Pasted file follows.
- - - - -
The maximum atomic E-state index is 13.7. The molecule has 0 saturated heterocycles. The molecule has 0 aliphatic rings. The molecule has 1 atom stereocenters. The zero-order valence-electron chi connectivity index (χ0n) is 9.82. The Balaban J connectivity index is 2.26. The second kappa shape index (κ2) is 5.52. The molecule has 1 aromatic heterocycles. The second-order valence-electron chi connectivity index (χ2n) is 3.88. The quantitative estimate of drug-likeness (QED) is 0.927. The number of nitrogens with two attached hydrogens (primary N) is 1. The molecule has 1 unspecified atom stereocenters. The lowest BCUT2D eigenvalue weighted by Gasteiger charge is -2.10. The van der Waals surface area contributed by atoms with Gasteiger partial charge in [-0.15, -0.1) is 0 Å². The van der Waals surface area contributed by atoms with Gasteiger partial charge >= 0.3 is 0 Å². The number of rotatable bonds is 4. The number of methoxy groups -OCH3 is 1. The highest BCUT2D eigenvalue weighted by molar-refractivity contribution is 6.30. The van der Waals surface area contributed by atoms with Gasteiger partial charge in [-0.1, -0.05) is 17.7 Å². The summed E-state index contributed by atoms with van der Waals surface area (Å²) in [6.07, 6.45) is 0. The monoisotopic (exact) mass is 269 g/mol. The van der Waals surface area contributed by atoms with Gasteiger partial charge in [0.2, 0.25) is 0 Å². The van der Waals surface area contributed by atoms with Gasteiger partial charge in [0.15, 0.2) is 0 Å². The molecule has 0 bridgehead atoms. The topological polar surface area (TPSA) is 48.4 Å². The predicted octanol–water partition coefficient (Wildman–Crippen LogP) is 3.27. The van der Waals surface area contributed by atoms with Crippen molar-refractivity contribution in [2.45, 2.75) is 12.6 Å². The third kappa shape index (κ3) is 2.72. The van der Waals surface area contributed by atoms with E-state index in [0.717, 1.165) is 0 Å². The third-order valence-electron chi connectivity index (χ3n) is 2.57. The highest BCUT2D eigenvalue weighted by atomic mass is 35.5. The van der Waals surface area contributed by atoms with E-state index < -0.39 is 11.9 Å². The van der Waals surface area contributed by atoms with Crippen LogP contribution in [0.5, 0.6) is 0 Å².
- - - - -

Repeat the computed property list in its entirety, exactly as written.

The maximum atomic E-state index is 13.7. The molecule has 0 saturated heterocycles. The molecule has 0 aliphatic rings. The molecule has 1 atom stereocenters. The zero-order valence-electron chi connectivity index (χ0n) is 9.82. The Balaban J connectivity index is 2.26. The second kappa shape index (κ2) is 5.52. The molecule has 1 aromatic heterocycles. The second-order valence-electron chi connectivity index (χ2n) is 3.88. The quantitative estimate of drug-likeness (QED) is 0.927. The number of nitrogens with two attached hydrogens (primary N) is 1. The molecule has 1 unspecified atom stereocenters. The lowest BCUT2D eigenvalue weighted by Gasteiger charge is -2.10. The van der Waals surface area contributed by atoms with Gasteiger partial charge in [-0.15, -0.1) is 0 Å². The van der Waals surface area contributed by atoms with Gasteiger partial charge >= 0.3 is 0 Å². The number of rotatable bonds is 4. The number of methoxy groups -OCH3 is 1. The highest BCUT2D eigenvalue weighted by molar-refractivity contribution is 6.30. The van der Waals surface area contributed by atoms with Gasteiger partial charge in [-0.1, -0.05) is 17.7 Å². The summed E-state index contributed by atoms with van der Waals surface area (Å²) in [6.07, 6.45) is 0. The monoisotopic (exact) mass is 269 g/mol. The van der Waals surface area contributed by atoms with Gasteiger partial charge in [0.2, 0.25) is 0 Å². The van der Waals surface area contributed by atoms with Gasteiger partial charge in [0.15, 0.2) is 0 Å². The molecule has 0 bridgehead atoms. The topological polar surface area (TPSA) is 48.4 Å². The predicted octanol–water partition coefficient (Wildman–Crippen LogP) is 3.27. The van der Waals surface area contributed by atoms with Crippen molar-refractivity contribution in [2.45, 2.75) is 12.6 Å². The third kappa shape index (κ3) is 2.72. The van der Waals surface area contributed by atoms with E-state index in [0.717, 1.165) is 0 Å². The third-order valence-electron chi connectivity index (χ3n) is 2.57. The highest BCUT2D eigenvalue weighted by atomic mass is 35.5. The van der Waals surface area contributed by atoms with E-state index < -0.39 is 11.9 Å². The van der Waals surface area contributed by atoms with Crippen LogP contribution in [0.5, 0.6) is 0 Å².